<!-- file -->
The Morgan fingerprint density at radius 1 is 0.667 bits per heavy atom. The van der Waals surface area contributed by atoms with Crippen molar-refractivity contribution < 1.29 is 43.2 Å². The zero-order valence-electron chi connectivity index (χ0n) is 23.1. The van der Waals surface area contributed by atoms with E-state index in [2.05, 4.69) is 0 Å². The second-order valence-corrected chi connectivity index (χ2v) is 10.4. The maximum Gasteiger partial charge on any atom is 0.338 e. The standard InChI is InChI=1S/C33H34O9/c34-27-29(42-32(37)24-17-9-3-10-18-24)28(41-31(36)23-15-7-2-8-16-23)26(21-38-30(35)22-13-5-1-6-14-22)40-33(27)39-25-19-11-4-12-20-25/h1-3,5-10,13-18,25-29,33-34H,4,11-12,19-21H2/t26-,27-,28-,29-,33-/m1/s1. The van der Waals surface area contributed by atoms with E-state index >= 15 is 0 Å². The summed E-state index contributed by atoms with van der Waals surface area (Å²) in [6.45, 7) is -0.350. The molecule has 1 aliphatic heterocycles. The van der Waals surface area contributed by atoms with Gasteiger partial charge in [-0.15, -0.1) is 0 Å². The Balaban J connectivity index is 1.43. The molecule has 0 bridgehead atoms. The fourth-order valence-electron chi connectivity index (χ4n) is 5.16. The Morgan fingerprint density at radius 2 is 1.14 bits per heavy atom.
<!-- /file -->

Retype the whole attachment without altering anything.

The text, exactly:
The Morgan fingerprint density at radius 1 is 0.667 bits per heavy atom. The van der Waals surface area contributed by atoms with Crippen molar-refractivity contribution < 1.29 is 43.2 Å². The zero-order valence-electron chi connectivity index (χ0n) is 23.1. The van der Waals surface area contributed by atoms with E-state index in [2.05, 4.69) is 0 Å². The second-order valence-corrected chi connectivity index (χ2v) is 10.4. The maximum Gasteiger partial charge on any atom is 0.338 e. The standard InChI is InChI=1S/C33H34O9/c34-27-29(42-32(37)24-17-9-3-10-18-24)28(41-31(36)23-15-7-2-8-16-23)26(21-38-30(35)22-13-5-1-6-14-22)40-33(27)39-25-19-11-4-12-20-25/h1-3,5-10,13-18,25-29,33-34H,4,11-12,19-21H2/t26-,27-,28-,29-,33-/m1/s1. The van der Waals surface area contributed by atoms with E-state index >= 15 is 0 Å². The summed E-state index contributed by atoms with van der Waals surface area (Å²) in [6.45, 7) is -0.350. The molecule has 1 aliphatic heterocycles. The van der Waals surface area contributed by atoms with Gasteiger partial charge in [-0.15, -0.1) is 0 Å². The Balaban J connectivity index is 1.43. The molecule has 0 bridgehead atoms. The fourth-order valence-electron chi connectivity index (χ4n) is 5.16. The Morgan fingerprint density at radius 2 is 1.14 bits per heavy atom.